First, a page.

Democrats could not believe their luck this weekend when House Speaker Paul Ryan tweeted — and then deleted — a boast about the $1.50 raise a high school secretary received as a result of the GOP tax cut bill that President Donald Trump signed at the end of the year.
“She said [that] will more than cover her Costco membership for the year,” Ryan tweeted.
Sensing a moment to pounce, Ryan’s Democratic House challenger, Randy Bryce, hammered the speaker for bragging about putting $1.50 back in anyone’s pocket. Dozens of other Democrats pointed out that corporations and wealthy people would be getting exponentially more than working people from the GOP legislation. (That’s true.)
California Lt. Gov. Gavin Newsom joined the chorus of voices calling Ryan out of touch: “Guess someone told Paul Ryan you shouldn’t go around praising yourself for giving a working person an extra $1.50 a week — because he deleted this tweet.”
But the AP article that Ryan shared along with his deleted Tweet is one that Democrats should read carefully. Inside that dispatch are details of the one issue that could rescue Republicans from complete annihilation in the midterm elections: the fact that the tax cut bill, while unpopular when it was passed by Congress, is already showing up in people’s paychecks as companies revise their withholding guidelines.
At least something?
In fact, according to the Treasury Department, 90 percent of Americans will see more take-home pay in their paychecks because of the new law.
It’s certainly true that far fewer people will get the kind of big bonuses that Trump is touting, and that people’s final tax burden will vary based on lots of factors. The wealthier will get more tax breaks, and hedge fund managers are still getting away with murder, in candidate Trump’s famous words.
But in the simple math of more-or-less, the vast majority of Americans will have more at the end of the month. It’s very tricky for Democrats to tell any American that’s a bad thing.
“I have heard time and again that the middle class is getting crumbs, but I’ll take it!” Wayne Love told the AP of the extra $200 in his paycheck.
“It’s tough to be upset about more money in my pocket,” an engineer is quoted saying in the piece.
And being happy about that $1.50 per week raise?
Those weren’t Ryan’s words, but the words of Julia Ketchum, the secretary Ryan was tweeting about, who told the AP she was “pleasantly surprised” by any kind of an uptick in her take home-pay. Ketchum later said she understands how withholding works and knows this may not be the final result in the tax cut for her, but was pleased nonetheless. “I answered it honestly,” she told CNN.
It might be hard for a political consultant to get excited about $1.50 a week. But if you’re working minimum wage, $1.50 represents 12 fewer minutes you have to work. Have you ever been 12 minutes late to an hourly job? It’s the fastest way to figure out that every minute, and every dollar, counts. It’s small, but it’s not nothing.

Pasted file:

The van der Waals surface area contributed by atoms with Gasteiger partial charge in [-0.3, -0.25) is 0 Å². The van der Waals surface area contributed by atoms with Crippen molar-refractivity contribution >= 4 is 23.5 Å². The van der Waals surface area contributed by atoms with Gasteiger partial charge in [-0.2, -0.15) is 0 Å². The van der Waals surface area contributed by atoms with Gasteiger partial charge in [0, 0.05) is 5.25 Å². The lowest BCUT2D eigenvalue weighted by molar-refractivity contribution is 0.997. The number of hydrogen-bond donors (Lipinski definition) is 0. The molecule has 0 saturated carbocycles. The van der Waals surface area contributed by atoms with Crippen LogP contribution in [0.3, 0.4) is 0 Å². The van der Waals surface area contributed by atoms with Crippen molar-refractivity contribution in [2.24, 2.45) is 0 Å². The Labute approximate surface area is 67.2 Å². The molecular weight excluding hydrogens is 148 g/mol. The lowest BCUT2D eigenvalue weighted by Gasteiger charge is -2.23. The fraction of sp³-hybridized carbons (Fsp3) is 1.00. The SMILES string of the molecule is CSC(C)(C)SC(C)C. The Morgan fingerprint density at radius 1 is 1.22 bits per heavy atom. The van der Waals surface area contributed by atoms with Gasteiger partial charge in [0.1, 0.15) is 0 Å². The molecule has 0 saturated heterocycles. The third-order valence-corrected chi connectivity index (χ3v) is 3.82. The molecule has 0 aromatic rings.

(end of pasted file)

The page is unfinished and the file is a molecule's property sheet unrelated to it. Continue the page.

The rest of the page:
For a party that wants to win back working-class voters, there’s a huge danger in dismissing any gain — even $1.50 — without first proving Democrats are going to do that much and more for people’s paychecks if they’re elected in November.
A political truth
Trump’s tweets and erratic behavior in office have given Democrats a huge opening in the midterm elections. Republicans in Congress are retiring, while Democrats in Congress are recruiting. Democratic enthusiasm in some districts is so palpable that one candidate told The New York Times that people “can’t wait to vote.” Randy Bryce, Ryan’s opponent, raised more than $100,000 from progressive activists based on Ryan’s deleted Tweet alone, mostly in $1.50 increments.
But one truth seems to remain — it’s still, still, still the economy stupid.
Despite everything that the Trump White House and congressional Republicans have bungled since Election Day, the generic congressional ballot has improved for Republicans since the tax cut passed at the end of last year. The president remains unpopular and Democrats are still favored, but the margin has tightened as the tax cut has become more popular and more people begin to see the difference in their income, however large or small.
Looking to take advantage of that, the president was in Cincinnati on Monday making the very simple case to voters that has worked for politicians again and again and again.
There’s no way to know how the economy will be performing in November when the elections happen. While unemployment is down and wages are rising, the stock market dropped more than 1,000 points on Monday alone.
But even modest gains are gains. And that $1.50 that Paul Ryan was talking about?
As my dad likes to say, it’s better than a kick in the teeth. And it’s more, so far, than Democrats can show they’ve done for voters since Trump came into office.
Economic indicators are complicated, but a gut feeling really isn’t.
Am I better off today than I was two years ago? Will I have more or less money in my paycheck if I vote for Democrats to take over the House in November? Did I just make $1.50 I didn’t know was coming?
Those are the questions voters ask themselves when they’re thinking about changing the party in power. Democrats need to give voters better answers if they want to take advantage of the opportunity Donald Trump is giving them.
Roll Call columnist Patricia Murphy covers national politics for The Daily Beast. Previously, she was the Capitol Hill bureau chief for Politics Daily and founder and editor of Citizen Jane Politics. Follow her on Twitter @1PatriciaMurphy.